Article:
Forty-four Americans have now taken the presidential oath. The words have been spoken during rising tides of prosperity and the still waters of peace. Yet, every so often, the oath is taken amidst gathering clouds and raging storms. At these moments, America has carried on not simply because of the skill or vision of those in high office, but because we the People have remained faithful to the ideals of our forbearers, and true to our founding documents.
So it has been. So it must be with this generation of Americans.
That we are in the midst of crisis is now well understood. Our nation is at war, against a far-reaching network of violence and hatred. Our economy is badly weakened, a consequence of greed and irresponsibility on the part of some, but also our collective failure to make hard choices and prepare the nation for a new age. Homes have been lost; jobs shed; businesses shuttered. Our health care is too costly; our schools fail too many; and each day brings further evidence that the ways we use energy strengthen our adversaries and threaten our planet.
These are the indicators of crisis, subject to data and statistics. Less measurable but no less profound is a sapping of confidence across our land — a nagging fear that America’s decline is inevitable, and that the next generation must lower its sights.
Today I say to you that the challenges we face are real. They are serious and they are many. They will not be met easily or in a short span of time. But know this, America: They will be met.
On this day, we gather because we have chosen hope over fear, unity of purpose over conflict and discord.
On this day, we come to proclaim an end to the petty grievances and false promises, the recriminations and worn-out dogmas, that for far too long have strangled our politics.
We remain a young nation, but in the words of Scripture, the time has come to set aside childish things. The time has come to reaffirm our enduring spirit; to choose our better history; to carry forward that precious gift, that noble idea, passed on from generation to generation: the God-given promise that all are equal, all are free, and all deserve a chance to pursue their full measure of happiness.
In reaffirming the greatness of our nation, we understand that greatness is never a given. It must be earned. Our journey has never been one of shortcuts or settling for less. It has not been the path for the fainthearted — for those who prefer leisure over work, or seek only the pleasures of riches and fame. Rather, it has been the risk-takers, the doers, the makers of things — some celebrated, but more often men and women obscure in their labor — who have carried us up the long, rugged path toward prosperity and freedom.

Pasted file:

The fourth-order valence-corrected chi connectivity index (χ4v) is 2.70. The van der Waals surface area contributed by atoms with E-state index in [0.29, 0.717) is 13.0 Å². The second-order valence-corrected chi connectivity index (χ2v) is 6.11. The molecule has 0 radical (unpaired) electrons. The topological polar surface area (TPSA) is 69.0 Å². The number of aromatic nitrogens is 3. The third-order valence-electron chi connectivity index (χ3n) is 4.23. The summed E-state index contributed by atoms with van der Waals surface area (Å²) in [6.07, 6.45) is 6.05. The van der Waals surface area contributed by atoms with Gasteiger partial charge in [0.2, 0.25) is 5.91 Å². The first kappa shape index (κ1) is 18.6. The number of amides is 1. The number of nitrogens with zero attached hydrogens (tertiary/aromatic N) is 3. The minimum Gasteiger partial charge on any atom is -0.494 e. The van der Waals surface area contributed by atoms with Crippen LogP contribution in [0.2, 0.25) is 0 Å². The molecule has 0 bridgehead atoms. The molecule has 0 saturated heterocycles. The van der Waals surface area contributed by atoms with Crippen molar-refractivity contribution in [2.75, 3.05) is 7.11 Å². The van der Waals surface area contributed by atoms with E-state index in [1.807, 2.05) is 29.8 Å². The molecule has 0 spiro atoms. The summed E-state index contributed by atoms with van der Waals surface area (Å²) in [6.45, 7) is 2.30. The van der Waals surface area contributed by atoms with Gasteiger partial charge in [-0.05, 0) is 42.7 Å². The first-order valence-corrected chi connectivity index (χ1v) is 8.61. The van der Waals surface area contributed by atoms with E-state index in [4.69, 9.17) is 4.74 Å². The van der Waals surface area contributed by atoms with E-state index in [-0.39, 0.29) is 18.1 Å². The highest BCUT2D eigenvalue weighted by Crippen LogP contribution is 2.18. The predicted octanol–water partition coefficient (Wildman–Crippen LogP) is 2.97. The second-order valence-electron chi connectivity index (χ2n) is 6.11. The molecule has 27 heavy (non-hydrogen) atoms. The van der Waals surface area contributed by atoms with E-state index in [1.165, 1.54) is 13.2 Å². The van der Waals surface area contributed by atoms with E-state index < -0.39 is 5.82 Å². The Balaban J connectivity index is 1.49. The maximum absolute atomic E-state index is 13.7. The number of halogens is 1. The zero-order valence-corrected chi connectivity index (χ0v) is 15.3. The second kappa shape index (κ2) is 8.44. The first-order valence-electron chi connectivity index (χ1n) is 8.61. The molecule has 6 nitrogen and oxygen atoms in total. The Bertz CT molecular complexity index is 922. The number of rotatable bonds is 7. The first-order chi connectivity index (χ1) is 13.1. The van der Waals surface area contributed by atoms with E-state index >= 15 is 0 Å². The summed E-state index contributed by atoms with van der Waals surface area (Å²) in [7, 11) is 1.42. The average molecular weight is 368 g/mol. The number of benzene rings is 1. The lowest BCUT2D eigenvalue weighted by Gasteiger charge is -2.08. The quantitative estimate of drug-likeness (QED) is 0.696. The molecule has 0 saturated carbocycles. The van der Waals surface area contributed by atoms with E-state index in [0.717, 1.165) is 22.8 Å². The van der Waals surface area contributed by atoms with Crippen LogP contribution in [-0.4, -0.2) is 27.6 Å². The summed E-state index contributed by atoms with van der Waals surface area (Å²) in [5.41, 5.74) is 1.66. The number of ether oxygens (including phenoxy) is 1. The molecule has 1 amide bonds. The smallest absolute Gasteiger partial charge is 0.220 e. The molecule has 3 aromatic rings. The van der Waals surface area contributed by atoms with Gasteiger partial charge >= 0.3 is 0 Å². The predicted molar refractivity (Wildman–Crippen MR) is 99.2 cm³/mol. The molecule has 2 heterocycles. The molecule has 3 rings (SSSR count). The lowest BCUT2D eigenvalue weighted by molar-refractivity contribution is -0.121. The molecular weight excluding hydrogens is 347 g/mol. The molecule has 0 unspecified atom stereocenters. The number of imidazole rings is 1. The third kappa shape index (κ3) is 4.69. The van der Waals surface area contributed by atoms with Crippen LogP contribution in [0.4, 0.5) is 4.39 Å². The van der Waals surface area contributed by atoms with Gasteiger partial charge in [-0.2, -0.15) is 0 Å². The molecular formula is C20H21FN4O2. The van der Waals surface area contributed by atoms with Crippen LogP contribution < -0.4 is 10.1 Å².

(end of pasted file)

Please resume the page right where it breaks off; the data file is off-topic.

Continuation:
For us, they packed up their few worldly possessions and traveled across oceans in search of a new life.
For us, they toiled in sweatshops and settled the West; endured the lash of the whip and plowed the hard earth.
For us, they fought and died, in places like Concord and Gettysburg; Normandy and Khe Sahn.
Time and again, these men and women struggled and sacrificed and worked till their hands were raw so that we might live a better life. They saw America as bigger than the sum of our individual ambitions; greater than all the differences of birth or wealth or faction.
This is the journey we continue today. We remain the most prosperous, powerful nation on Earth. Our workers are no less productive than when this crisis began. Our minds are no less inventive, our goods and services no less needed than they were last week or last month or last year. Our capacity remains undiminished. But our time of standing pat, of protecting narrow interests and putting off unpleasant decisions — that time has surely passed. Starting today, we must pick ourselves up, dust ourselves off, and begin again the work of remaking America.
For everywhere we look, there is work to be done. The state of the economy calls for action, bold and swift, and we will act — not only to create new jobs, but to lay a new foundation for growth. We will build the roads and bridges, the electric grids and digital lines that feed our commerce and bind us together. We will restore science to its rightful place, and wield technology’s wonders to raise health care’s quality and lower its cost. We will harness the sun and the winds and the soil to fuel our cars and run our factories. And we will transform our schools and colleges and universities to meet the demands of a new age. All this we can do. And all this we will do.